“Deziani Recovered Loot”? Need for a Framework and Citizen Engagement, By Otive Igbuzor
Civil Society organisations have been consistent in demanding for “a framework to ensure that repatriated funds are spent on visible projects and programmes that would be appreciated by all Nigerians to serve as a disincentive to looting of public treasury.”
In May 2015, General Muhammadu Buhari (Rtd.) was sworn in as president of the Federal Republic of Nigeria. One of his main focus has been to fight corruption and recover monies and property that were looted by previous office holders. It has been well documented that during his reign General Sanni Abacha stole a lot of money from the treasury, as much as £5 billion. A part of this loot has been discovered and returned to Nigeria. By March 2016, Switzerland had returned $723 million to the Nigeria government. There have been serious concerns that the recovered Abacha loot was again looted by previous governments.
The President Muhammadu Buhari (PMB) administration has been focused on recovering loot from former public officers. In June, 2016, the Federal Ministry of Information gave details of successfully recovered loot from the administration totaling cash amounts of N78,325,354,631.82, $185,119,584.61, £3,508,355.46 and €11,250 between May 29, 2015 and May 25, 2016. Also released were recoveries under interim forfeiture, which were a combination of cash and asset, during the same period, amounting to: N126,563,481,095.43, $9,090,243,920.15, £2,484,447.55 and €303,399.17. In addition, there are the anticipated repatriations from foreign countries totalling: $321,316,726.1, £6,900,000 and €11,826.11. The ministry also announced that 239 non-cash recoveries were made during the one-year period. The non-cash recoveries comprise farmlands, plots of land, uncompleted buildings, completed buildings, vehicles and maritime vessels.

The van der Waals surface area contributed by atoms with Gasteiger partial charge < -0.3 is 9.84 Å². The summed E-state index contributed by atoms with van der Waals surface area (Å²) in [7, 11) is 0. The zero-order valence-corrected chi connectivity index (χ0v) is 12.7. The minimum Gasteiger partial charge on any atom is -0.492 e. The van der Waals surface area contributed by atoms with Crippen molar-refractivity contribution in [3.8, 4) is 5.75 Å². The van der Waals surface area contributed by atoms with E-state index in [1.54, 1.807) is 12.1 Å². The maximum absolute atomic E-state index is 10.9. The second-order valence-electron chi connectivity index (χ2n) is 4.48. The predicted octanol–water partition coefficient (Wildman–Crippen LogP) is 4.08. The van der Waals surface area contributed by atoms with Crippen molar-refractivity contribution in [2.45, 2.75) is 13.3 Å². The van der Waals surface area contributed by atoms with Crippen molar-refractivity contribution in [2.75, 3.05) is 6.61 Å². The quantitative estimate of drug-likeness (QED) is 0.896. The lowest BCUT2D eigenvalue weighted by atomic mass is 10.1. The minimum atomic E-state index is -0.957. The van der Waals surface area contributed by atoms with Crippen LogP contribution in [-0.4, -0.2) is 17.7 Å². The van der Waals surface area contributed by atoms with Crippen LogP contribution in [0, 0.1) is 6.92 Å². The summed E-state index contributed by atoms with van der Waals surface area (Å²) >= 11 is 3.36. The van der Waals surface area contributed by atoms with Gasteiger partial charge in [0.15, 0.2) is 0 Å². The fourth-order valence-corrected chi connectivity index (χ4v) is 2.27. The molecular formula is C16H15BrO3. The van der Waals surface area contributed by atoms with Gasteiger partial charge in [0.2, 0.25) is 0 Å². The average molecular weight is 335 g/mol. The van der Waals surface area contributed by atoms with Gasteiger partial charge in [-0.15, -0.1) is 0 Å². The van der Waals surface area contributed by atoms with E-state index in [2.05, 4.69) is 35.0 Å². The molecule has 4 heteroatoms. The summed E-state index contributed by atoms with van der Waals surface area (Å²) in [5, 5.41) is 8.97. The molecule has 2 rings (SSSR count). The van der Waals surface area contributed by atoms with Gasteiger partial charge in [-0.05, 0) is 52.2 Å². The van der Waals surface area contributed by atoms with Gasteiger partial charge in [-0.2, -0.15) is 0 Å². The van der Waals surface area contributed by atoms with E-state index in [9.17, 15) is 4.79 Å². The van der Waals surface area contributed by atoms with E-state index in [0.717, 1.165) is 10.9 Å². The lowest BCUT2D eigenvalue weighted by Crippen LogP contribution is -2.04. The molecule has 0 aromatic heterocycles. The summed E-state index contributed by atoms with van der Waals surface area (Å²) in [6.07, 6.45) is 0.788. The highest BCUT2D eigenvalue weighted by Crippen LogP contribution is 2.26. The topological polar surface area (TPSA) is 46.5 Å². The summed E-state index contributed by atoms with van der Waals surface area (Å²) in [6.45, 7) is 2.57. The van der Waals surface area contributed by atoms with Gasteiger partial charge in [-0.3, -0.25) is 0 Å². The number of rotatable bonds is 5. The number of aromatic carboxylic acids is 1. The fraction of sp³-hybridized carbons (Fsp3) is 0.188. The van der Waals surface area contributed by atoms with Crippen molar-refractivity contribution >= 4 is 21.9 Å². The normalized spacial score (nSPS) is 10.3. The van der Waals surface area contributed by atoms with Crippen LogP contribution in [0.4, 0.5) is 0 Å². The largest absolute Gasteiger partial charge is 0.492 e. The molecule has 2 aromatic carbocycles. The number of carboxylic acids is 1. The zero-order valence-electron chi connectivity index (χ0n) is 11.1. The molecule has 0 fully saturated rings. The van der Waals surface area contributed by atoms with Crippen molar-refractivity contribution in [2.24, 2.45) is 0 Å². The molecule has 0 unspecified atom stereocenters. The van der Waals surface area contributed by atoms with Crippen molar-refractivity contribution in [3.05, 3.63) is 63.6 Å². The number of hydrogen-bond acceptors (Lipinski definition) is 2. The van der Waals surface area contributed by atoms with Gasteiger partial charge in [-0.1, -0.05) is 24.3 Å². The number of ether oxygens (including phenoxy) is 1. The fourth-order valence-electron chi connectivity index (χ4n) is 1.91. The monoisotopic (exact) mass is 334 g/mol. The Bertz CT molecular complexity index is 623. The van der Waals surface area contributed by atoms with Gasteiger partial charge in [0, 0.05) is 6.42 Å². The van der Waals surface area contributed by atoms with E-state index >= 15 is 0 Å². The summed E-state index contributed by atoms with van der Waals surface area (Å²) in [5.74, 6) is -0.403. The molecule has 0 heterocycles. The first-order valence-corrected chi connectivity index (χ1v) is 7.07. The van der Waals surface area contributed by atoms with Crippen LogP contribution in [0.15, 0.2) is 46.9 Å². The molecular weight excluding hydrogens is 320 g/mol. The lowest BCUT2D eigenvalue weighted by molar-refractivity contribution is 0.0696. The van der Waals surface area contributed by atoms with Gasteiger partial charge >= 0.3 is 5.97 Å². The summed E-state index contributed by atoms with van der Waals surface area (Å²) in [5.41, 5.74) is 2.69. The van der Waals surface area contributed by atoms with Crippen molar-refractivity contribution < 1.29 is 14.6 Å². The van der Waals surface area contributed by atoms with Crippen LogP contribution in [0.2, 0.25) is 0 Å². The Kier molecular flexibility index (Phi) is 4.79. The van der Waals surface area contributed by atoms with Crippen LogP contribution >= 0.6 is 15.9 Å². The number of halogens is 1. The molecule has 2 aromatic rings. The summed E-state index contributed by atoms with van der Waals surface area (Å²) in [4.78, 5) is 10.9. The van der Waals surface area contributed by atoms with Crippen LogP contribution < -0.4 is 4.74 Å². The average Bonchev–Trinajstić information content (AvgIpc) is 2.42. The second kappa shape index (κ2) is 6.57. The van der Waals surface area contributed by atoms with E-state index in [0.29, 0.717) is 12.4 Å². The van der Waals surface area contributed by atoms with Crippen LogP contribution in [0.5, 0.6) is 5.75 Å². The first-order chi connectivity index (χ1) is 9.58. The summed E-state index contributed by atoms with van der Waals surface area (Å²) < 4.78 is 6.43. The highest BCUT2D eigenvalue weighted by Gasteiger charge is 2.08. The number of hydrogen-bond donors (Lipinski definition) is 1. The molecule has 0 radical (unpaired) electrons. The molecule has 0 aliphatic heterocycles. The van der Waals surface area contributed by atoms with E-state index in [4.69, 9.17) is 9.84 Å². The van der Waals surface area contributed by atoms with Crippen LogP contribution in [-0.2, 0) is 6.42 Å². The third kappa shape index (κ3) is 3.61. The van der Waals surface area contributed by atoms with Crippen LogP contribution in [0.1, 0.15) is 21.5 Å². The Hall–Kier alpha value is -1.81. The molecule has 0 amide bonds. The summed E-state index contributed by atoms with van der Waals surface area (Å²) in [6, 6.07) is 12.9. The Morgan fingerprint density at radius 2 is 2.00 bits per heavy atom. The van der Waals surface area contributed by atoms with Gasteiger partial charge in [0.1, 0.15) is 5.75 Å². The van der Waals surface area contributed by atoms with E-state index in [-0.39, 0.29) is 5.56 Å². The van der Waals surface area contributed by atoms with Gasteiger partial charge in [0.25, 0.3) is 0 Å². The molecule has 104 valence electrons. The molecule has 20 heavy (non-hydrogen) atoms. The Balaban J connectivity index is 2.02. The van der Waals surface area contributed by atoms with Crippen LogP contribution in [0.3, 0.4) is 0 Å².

Only last week, on Friday January 6, 2017, a Federal High Court in Lagos, with Justice Muslim Hassan presiding, ordered the temporary forfeiture of the sum of $153,310,000 which a former Minister of Petroleum Resources, Mrs. Deziani Alison-Madueke, allegedly siphoned from the Nigerian National Petroleum Corporation (NNPC) and stashed in three banks in the country.
These developments call for action on the part of government and citizens. In its review of the utilisation of Abacha loot, the World Bank found a lot of anomalies and recommended that a mechanism should be put in place to demonstrate that returned funds are used to the benefit ordinary citizens. Civil Society organisations have been consistent in demanding for “a framework to ensure that repatriated funds are spent on visible projects and programmes that would be appreciated by all Nigerians to serve as a disincentive to looting of public treasury.”
This is the time to act by citizens and government to make sure that recovered loot are not re-looted!
Otive Igbuzor is Director at African Centre for Leadership, Strategy and Development (Centre LSD).